tvis.item.pszText = TEXT("4");
  tvis.item.state = INDEXTOSTATEIMAGEMASK(4);
  TreeView_InsertItem(g_hwndChild, &tvis);

  tvis.item.pszText = TEXT("5");
  tvis.item.state = INDEXTOSTATEIMAGEMASK(5);
  TreeView_InsertItem(g_hwndChild, &tvis);

OnCreate(HWND hwnd, LPCREATESTRUCT lpcs)
  g_hwndChild = CreateWindow(WC_TREEVIEW,
    hwnd, nullptr, g_hinst, 0);

  HIMAGELIST himl = CreateClassicTreeViewCheckBoxes(g_hwndChild,
   16, 16);
  TreeView_SetImageList(g_hwndChild, himl, TVSIL_STATE);


  return TRUE;

OnDestroy(HWND hwnd)
    g_hwndChild, nullptr, TVSIL_STATE));

Yes, it's anachronistic using nullptr in 1995. Work with me here.

Note the destruction code here is the same code we use to avoid the image list leak. It's more obvious in this formulation that the destruction is necessary, seeing as we created the image list in the first place.

We aren't responding to clicks on the check box yet. We'll add that next time. But for now, you can run the program and observe that we displayed check box state images next to items 1 through 5. Item 0 does not have a state image because a state image index of zero means "No state image."

Comments (14)
  1. yukkuri says:

    Small Typo: “am ignore RTL” instead of ignoring.

  2. skSdnW says:

    I agree that the flat style looks best for classic but how are you going to keep it later on? The EX checkbox styles are not usable here and are Vista+. On XP/2003 you will have to draw with the Theme API and there is no flat style there.

    1. Pietro Gagliardi (andlabs) says:

      “EX checkbox styles”?

        1. Pietro Gagliardi (andlabs) says:

          Ah right, those. I imagine what’s being done here is what is done if you select the Windows Classic theme for the whole system…

  3. creaothceann says:

    Easy: just discontinue support for anything below 10.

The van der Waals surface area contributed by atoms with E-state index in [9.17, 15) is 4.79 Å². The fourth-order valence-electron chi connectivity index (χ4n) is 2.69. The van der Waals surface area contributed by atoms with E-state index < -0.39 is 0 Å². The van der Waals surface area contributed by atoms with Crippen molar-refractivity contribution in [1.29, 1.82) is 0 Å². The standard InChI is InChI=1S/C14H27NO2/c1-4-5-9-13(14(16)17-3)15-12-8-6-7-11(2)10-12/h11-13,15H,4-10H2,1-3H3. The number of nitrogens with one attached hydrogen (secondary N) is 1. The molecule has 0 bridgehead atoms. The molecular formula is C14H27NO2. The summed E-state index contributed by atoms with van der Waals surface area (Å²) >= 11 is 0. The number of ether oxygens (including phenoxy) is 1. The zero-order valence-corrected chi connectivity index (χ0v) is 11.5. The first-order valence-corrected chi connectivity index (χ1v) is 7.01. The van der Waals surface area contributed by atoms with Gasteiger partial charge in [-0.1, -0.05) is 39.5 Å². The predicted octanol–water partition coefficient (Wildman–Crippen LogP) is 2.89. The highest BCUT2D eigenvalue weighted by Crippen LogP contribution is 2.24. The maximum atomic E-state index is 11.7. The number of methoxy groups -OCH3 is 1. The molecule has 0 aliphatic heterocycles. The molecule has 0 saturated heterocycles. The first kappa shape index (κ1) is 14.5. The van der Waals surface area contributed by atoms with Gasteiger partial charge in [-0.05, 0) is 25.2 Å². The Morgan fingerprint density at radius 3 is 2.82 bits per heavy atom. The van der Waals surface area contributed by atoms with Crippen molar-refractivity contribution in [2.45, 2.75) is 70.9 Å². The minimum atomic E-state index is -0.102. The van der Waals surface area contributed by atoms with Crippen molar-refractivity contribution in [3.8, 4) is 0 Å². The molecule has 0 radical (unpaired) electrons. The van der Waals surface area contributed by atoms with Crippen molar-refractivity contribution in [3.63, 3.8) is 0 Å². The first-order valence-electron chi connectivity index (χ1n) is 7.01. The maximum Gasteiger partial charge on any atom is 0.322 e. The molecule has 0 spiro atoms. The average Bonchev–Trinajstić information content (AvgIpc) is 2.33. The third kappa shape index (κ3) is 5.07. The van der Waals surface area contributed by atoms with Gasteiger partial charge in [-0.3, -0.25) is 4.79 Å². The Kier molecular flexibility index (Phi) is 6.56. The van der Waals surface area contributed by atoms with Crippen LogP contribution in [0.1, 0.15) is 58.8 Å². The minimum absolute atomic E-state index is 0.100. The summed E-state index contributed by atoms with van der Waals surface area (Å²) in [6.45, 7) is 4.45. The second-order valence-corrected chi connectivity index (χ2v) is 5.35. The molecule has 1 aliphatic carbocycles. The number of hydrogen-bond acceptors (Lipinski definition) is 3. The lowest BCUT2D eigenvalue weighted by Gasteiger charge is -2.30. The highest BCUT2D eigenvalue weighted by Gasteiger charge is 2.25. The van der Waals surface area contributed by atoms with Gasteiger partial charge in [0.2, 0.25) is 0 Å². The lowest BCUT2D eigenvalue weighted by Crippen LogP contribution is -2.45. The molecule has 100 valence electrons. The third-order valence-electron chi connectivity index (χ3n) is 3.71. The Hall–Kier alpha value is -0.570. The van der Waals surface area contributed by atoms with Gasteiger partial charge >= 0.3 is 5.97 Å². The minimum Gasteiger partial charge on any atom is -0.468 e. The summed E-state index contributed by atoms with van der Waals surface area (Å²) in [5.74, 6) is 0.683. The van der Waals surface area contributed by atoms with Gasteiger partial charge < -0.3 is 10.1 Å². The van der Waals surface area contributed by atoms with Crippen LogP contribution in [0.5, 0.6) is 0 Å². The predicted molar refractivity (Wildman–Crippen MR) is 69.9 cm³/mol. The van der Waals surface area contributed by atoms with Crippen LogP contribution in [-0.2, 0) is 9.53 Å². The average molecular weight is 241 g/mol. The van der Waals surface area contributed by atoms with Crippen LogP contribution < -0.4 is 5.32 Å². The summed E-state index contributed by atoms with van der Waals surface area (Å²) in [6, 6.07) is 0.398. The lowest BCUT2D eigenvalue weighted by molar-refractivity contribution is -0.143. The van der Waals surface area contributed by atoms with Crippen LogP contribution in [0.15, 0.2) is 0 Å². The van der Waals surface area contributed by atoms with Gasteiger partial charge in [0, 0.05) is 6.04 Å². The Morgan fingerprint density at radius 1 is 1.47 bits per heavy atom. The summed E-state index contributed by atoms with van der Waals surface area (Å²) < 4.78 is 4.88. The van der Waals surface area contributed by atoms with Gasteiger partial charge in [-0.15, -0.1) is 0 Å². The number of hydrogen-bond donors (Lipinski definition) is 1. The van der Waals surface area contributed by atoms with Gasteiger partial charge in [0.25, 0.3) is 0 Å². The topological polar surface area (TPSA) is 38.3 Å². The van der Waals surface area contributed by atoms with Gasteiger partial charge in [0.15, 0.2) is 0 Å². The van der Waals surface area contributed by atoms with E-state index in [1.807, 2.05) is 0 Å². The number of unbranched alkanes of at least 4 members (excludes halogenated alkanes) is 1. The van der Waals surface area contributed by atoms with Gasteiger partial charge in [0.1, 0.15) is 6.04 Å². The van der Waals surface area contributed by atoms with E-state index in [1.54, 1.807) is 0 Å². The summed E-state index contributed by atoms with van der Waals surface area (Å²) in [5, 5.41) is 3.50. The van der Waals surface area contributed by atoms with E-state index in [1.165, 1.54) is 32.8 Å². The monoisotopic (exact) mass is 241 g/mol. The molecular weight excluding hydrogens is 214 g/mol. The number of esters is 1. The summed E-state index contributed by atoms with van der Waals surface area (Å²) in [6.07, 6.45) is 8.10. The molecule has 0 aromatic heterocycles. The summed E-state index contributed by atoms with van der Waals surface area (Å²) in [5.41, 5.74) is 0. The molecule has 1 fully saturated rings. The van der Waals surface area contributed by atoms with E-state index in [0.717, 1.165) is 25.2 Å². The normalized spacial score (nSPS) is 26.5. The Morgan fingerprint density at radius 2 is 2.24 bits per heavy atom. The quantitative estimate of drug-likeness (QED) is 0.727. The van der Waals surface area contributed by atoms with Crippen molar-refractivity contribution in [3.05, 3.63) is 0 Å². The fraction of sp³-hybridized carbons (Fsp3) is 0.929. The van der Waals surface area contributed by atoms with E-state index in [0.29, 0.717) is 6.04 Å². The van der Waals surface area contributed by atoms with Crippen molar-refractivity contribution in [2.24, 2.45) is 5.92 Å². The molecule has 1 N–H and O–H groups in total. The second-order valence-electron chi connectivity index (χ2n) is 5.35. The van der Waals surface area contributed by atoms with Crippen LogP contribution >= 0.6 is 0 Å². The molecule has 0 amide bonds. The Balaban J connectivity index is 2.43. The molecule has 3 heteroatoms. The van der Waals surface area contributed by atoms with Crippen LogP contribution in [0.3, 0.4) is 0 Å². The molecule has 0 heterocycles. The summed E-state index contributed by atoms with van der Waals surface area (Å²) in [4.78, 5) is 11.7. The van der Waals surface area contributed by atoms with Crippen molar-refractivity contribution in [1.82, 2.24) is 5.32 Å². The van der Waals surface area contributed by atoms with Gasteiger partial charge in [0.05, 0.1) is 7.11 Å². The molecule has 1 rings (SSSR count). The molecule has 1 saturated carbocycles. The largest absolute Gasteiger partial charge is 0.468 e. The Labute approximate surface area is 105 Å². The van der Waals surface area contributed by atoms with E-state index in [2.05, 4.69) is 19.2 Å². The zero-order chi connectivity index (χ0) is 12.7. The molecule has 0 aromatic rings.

4. Pietro Gagliardi (andlabs) says:

    Is the indeterminate checkbox supposed to show up as a grayed checked box? It does for me on Windows 7, at least.

    1. Pietro Gagliardi (andlabs) says:

      Also what RTL issues are there with checkbox states? The only RTL issue I can see in the DrawFrameControl() docs have to do with submenu item arrows…

      1. Pietro Gagliardi (andlabs) says:

        And I might as well ask this too just to get it out there, even though at this point I am asking way too many questions: where does the 16×16 metric come from? Is it just an example for the purpose of a Little Program, or is it a metric that we should actually use in our own code? Yeah, I know this is pushing it, but I might as well :S

  5. I wonder how many issues would have been avoided had nullptr existed in 1995

    1. Joshua says:

      Not too many. People quickly learned to not make functions that were overloads of pointers and integers.

      1. Pietro Gagliardi (andlabs) says:

        Not to mention that in the specific case mentioned in this and the previous article (the use of SAL macros like _In_opt_ to say “this parameter can be a null pointer”) the existence of nullptr doesn’t really mean anything special as nullptr is a C++-specific name that solves C++-specific problems and that the older NULL is equivalent (so just replace nullptr with NULL if you want that code to look straight out of 1995).

  6. Yuri Khan says:

    Two jobs and maybe fifteen years ago, I used a variation of this technique to implement a tree view where each item could have four checkboxes. It was in a user privilege configuration dialog, and the checkboxes represented the rights to see, read, write and something else that I don’t remember clearly. Maybe delete.

  7. Neil says:

    Where is it documented that the images should be 16×16?

    Also, I assume a real program would loop though an array of DFCS_ styles instead of quintuplicating code.